Programming Connection

TAHAH: Towards Aboriginal Health and Healing Program 

Vancouver STOP Project
Vancouver, British Columbia
2013

Introduction

Bridging Western and First Nation treatment approaches

In the heart of Vancouver’s Downtown Eastside, the Towards Aboriginal Health and Healing (TAHAH) program offers a network of supports to First Nation people living with HIV who are navigating a myriad of health and social burdens, including street involvement, poverty and acute use of multiple substances. A common thread woven into the clients’ personal stories is distrust of mainstream institutions that provide care, because of personal, historical and institutional traumas.

TAHAH is an HIV treatment, care and support initiative that aims to support clients’ stability and improve their overall health through clinical and outreach work. It uses Western medicine and traditional and contemporary First Nation knowledge and practices. First Nation peer community advocates and an Elder work within an interdisciplinary team including nurses and an intensive case manager to provide extensive support.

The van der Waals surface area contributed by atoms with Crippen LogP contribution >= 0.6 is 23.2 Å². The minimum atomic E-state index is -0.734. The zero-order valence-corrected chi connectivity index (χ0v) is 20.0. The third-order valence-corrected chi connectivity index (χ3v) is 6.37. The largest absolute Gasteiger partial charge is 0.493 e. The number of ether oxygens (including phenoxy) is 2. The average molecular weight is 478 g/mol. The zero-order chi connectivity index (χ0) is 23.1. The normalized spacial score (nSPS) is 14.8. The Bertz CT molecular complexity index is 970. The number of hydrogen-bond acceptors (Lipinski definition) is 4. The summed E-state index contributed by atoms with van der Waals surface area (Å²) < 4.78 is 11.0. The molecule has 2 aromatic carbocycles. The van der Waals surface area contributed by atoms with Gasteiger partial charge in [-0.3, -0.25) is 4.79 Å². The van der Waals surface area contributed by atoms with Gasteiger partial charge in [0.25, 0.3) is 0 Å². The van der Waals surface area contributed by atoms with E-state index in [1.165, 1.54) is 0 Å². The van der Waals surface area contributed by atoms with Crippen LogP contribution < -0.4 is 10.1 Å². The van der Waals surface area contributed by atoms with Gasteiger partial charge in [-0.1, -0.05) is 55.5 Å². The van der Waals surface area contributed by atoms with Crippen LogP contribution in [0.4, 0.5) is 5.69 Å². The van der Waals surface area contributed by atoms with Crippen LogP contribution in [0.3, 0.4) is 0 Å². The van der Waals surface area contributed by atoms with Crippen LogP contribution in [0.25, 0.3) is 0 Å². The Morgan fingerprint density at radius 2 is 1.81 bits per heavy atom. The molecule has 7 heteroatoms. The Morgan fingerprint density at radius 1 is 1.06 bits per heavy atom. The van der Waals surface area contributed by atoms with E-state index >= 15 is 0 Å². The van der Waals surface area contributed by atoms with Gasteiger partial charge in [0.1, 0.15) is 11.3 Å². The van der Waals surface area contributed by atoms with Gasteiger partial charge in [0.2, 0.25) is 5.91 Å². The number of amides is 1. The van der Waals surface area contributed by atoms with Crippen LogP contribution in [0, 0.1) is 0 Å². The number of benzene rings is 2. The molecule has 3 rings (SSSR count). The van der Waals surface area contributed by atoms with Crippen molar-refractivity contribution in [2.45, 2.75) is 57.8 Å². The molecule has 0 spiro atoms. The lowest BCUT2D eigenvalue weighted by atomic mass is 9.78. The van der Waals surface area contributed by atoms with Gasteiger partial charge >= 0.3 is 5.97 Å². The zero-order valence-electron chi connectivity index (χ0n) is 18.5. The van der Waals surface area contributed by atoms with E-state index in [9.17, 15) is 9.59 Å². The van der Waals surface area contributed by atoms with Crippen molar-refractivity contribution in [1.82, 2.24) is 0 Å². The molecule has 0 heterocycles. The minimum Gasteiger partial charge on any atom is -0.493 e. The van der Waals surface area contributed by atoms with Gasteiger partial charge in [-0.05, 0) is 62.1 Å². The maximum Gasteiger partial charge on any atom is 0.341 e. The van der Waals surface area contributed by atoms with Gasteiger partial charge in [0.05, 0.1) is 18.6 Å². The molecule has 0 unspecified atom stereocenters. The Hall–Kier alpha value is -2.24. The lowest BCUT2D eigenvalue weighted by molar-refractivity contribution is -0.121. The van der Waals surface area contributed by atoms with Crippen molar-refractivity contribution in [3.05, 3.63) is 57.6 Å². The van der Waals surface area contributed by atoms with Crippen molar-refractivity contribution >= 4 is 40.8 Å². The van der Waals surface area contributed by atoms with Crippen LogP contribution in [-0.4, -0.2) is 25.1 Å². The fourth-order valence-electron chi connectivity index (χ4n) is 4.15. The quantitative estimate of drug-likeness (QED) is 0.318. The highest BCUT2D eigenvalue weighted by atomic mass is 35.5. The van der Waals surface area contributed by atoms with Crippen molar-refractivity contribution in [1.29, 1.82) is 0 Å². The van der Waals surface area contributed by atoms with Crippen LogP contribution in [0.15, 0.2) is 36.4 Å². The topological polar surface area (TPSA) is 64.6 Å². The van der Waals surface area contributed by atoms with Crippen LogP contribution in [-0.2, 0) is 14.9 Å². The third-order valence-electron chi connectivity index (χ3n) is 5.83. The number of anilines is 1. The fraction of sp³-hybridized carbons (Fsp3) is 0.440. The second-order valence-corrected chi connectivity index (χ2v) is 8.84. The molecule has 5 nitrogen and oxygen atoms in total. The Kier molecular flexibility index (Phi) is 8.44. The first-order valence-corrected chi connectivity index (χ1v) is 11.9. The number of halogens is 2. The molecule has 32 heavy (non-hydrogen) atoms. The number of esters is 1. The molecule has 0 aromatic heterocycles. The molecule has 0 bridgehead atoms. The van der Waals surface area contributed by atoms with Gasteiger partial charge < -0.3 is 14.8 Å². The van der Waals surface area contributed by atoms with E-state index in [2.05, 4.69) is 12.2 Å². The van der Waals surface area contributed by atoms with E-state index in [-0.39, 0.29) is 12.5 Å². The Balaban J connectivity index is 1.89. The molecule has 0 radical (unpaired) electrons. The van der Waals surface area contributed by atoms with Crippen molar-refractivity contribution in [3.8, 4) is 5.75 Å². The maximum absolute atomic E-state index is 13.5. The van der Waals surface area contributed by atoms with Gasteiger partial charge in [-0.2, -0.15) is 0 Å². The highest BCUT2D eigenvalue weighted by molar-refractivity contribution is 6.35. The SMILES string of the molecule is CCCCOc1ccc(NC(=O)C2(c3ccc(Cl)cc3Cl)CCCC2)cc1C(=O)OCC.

When you walk through the doors at the Vancouver Native Health Society (VNHS), where TAHAH is housed, you step into a world where First Nation cultures are visible and tangible. Despite the many people moving about in a buzz of activity, clients and staff are very friendly and greet everyone who enters. You will see multiple things occurring simultaneously, from casual conversations to crisis interventions to triage. Food is being offered and shared. Phones ring. You will also get the sense that much more is happening behind the scenes.

TAHAH staff will tell you that as clients connect with healing, all of its members and indeed the fabric of the community are strengthened.

The TAHAH program, with the support of VNHS, AIDS Vancouver and the Seek and Treat for Optimal Prevention of HIV/AIDS (STOP) initiative, is designed to foster authentic and therapeutic connections with HIV-positive First Nation people who are falling through the cracks in the healthcare system. These connections are considered the essential path to increased health and social well-being.